Analogue to Digital Conversion

 
 
 

    An analogue-to-digital converter, or simply ADC, is a semiconductor device that is used to convert an analogue signal into a digital code. In the real world, most of the signals sensed and processed by humans are analogue signals. Analogue-to-digital conversion is the primary means by which analogue signals are converted into digital data that can be processed by computers for various purposes.
   An analogue signal is a signal that may assume any value within a continuous range. Examples of analogue signals commonly encountered every day are sound, light, temperature, and pressure, all of which may be represented electrically by an analogue voltage or current. A device that is used to convert an analogue signal into an analogue voltage or current is known as a transducer. An analogue-to-digital converter is used to further translate this analogue voltage or current into digital codes that consist of 1's and 0's.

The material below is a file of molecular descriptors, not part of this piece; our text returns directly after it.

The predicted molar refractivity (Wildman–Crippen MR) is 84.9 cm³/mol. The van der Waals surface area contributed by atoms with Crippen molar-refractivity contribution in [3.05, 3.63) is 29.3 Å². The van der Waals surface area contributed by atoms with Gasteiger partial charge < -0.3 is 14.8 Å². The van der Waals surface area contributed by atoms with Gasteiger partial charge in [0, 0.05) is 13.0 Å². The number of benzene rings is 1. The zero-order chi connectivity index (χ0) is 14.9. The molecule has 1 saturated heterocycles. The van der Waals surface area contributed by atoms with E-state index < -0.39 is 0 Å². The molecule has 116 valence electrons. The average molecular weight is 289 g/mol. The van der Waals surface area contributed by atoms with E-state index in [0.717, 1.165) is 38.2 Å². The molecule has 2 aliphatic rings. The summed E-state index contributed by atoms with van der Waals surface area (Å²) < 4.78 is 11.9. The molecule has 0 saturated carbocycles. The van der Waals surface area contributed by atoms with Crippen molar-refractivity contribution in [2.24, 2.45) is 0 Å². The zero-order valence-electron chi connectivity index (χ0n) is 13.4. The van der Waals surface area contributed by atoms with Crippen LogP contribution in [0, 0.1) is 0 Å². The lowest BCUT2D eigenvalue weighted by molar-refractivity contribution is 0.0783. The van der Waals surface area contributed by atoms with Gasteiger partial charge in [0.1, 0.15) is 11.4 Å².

A typical ADC, therefore, has an analogue input and a digital output, which may either be 'serial' (consisting of just one output pin that delivers the output code one bit at a time) or 'parallel' (consisting of several output pins that deliver all the bits of the output code at the same time).

 

   
                   
   

 

   
                   
 

.   A-D Types    A-D Characteristics   .

 
 

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